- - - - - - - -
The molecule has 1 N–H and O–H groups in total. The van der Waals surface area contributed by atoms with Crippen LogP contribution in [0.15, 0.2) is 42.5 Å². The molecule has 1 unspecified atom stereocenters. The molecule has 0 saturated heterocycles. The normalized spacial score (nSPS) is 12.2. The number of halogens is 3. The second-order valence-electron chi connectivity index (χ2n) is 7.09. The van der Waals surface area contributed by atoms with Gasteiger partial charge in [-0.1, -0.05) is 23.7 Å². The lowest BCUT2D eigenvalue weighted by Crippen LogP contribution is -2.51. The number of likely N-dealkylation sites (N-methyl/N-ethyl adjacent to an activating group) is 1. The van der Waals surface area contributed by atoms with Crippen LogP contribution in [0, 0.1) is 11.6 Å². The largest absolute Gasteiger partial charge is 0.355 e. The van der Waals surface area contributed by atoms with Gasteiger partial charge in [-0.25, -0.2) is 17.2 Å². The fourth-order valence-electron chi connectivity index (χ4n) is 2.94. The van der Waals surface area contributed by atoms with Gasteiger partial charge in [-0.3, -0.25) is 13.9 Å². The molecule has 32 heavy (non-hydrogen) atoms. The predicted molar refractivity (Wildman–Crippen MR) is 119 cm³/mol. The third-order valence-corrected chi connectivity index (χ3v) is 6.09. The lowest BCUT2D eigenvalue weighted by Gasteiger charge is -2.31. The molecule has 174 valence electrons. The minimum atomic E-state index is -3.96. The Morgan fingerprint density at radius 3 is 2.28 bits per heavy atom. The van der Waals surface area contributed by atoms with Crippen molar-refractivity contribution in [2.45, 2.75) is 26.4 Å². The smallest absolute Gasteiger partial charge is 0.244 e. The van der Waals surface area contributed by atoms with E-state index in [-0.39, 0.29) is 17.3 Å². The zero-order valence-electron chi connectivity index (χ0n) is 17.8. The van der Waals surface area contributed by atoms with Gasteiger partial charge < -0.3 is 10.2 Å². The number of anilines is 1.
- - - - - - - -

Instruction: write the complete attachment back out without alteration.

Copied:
The molecule has 1 N–H and O–H groups in total. The van der Waals surface area contributed by atoms with Crippen LogP contribution in [0.15, 0.2) is 42.5 Å². The molecule has 1 unspecified atom stereocenters. The molecule has 0 saturated heterocycles. The normalized spacial score (nSPS) is 12.2. The number of halogens is 3. The second-order valence-electron chi connectivity index (χ2n) is 7.09. The van der Waals surface area contributed by atoms with Gasteiger partial charge in [-0.1, -0.05) is 23.7 Å². The lowest BCUT2D eigenvalue weighted by Crippen LogP contribution is -2.51. The number of likely N-dealkylation sites (N-methyl/N-ethyl adjacent to an activating group) is 1. The van der Waals surface area contributed by atoms with Crippen LogP contribution in [0, 0.1) is 11.6 Å². The largest absolute Gasteiger partial charge is 0.355 e. The van der Waals surface area contributed by atoms with Gasteiger partial charge in [-0.25, -0.2) is 17.2 Å². The fourth-order valence-electron chi connectivity index (χ4n) is 2.94. The van der Waals surface area contributed by atoms with Gasteiger partial charge in [-0.3, -0.25) is 13.9 Å². The molecule has 32 heavy (non-hydrogen) atoms. The predicted molar refractivity (Wildman–Crippen MR) is 119 cm³/mol. The third-order valence-corrected chi connectivity index (χ3v) is 6.09. The lowest BCUT2D eigenvalue weighted by Gasteiger charge is -2.31. The molecule has 174 valence electrons. The minimum atomic E-state index is -3.96. The Morgan fingerprint density at radius 3 is 2.28 bits per heavy atom. The van der Waals surface area contributed by atoms with Crippen molar-refractivity contribution in [2.45, 2.75) is 26.4 Å². The smallest absolute Gasteiger partial charge is 0.244 e. The van der Waals surface area contributed by atoms with E-state index in [-0.39, 0.29) is 17.3 Å². The zero-order valence-electron chi connectivity index (χ0n) is 17.8. The van der Waals surface area contributed by atoms with Gasteiger partial charge < -0.3 is 10.2 Å². The number of anilines is 1.